Slapping the table with her hands, she slumped her head on the table, sobbing, and saying she could not go on.

After a break she did go on, before sobbing again and apologising to Elaine's family, telling them: "I am praying for you guys and I'm praying for Graham."

The issue of the Photoshopped image came up again when Detective Garda Brid Wallace of the Computer Crime Unit was recalled as a witness.

As Judge Tony Hunt invoked a rarely used section of the Criminal Justice Act 1951 that covers material of an obscene or indecent nature, and made the public leave the court, Brid Wallace explained that she recovered the image from a hard drive seized in 6 Kerrymount Close during the search in October 2013.

She believed the woman in the picture to be Darci Day, Brid Wallace told the jury.

In the image a blonde-haired woman could be seen lying on her back with her arms up over her head in an open black jacket, exposing her breasts.

Photoshopped layers had been added to make it look like the intestines had been exposed, throat slit, and torso stabbed, Brid Wallace explained. The image was also given a brand mark above the right breast.

Detective Garda Wallace also recovered a four-page document called 'Killing Darci' from the hard drive, dated 2/3/11 and created at 11.56am.

As the State barrister, Sean Guerin, read it to the court, Graham Dwyer covered his face with his hands.

From the document, Sean Guerin described an urge to stab women that began as a teen, "I thought about stabbing a stranger to satisfy my lust for a while. To take a life in exchange for an orgasm, a memory, a video clip I would watch into my old age over and over again, wielding death. Having been responsible for creating three lives, wasn't I at least entitled to take just one? But who?

"I considered finding someone suicidal or terminally ill, or both, someone with no ties, who needed the courage to die that I could provide. I knew there were many out there: 400-500 suicides a year in a small country with only four million people.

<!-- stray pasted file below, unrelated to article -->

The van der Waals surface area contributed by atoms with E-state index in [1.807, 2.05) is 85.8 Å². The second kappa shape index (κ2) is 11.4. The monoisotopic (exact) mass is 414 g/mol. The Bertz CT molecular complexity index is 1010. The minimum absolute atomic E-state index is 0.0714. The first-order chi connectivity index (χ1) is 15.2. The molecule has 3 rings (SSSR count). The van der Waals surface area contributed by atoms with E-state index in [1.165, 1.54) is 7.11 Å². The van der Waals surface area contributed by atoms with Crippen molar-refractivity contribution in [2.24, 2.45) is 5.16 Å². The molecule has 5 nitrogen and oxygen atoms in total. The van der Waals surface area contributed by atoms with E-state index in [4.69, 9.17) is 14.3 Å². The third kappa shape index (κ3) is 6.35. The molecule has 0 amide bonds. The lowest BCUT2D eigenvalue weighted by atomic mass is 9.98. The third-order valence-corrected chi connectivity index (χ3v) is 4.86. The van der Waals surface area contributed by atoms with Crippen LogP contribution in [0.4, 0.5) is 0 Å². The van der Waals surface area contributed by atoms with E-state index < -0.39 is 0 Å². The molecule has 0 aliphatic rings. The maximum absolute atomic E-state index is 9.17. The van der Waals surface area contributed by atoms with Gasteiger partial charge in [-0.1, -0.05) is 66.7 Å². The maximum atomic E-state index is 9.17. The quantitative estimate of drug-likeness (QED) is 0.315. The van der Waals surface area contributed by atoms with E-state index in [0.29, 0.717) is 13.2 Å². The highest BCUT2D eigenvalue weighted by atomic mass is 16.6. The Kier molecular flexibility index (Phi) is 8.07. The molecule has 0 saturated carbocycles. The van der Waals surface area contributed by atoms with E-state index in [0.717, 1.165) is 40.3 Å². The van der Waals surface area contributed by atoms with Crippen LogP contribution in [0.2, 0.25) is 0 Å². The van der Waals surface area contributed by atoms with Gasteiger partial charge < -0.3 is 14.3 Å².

"Also, if someone takes their own life here, insurances don't pay out if a death by misadventure verdict is recorded. Why not become a random murder victim? You get to die, your family does not blame you, but me. You are free from the sin of taking your life and I carry the sin of killing - very appealing to some.

"When she first came into my life I knew her only as 'Cassie'. I was later to learn the significance of this name, which only made me fall deeper in love with her.

"At last I had found someone who ticked all the boxes. Beautiful, young, smart, clear about what she wanted, and, critically wanted to die in the same way I wanted to kill. This was a rare marriage indeed.

"For weeks we shared images, videos, ideas and worked out the details of how she would come to me and how she would die by my hand in my care, my responsibility, and worked out the details of how she would.

"It is not a responsibility I shoulder lightly, and I fully understand the depth of work in preparation that was necessary to send her off beautifully, in her finest pose."

After detailing how 'Cassie' travelled to Ireland to be brought to a cabin in the mountains, it continued: "…I used her computer to wipe our accounts and she posted her suicide video.

"Many people were wondering where she was, that story she gave her family, they now knew wasn't true that she was gone about 12 hours now and people were starting to worry.

"When they would see the video they would understand. They might realise she went to Ireland, but it was too late.

"I was planning to take her clothes and laptop to a popular suicide cliff the next day that she would be missing forever. Her family and friends would think she was somewhere across the Atlantic and think of her lovingly every time they looked out over the sea on the coast of Maine."

The trial continues tomorrow.

Sunday Independent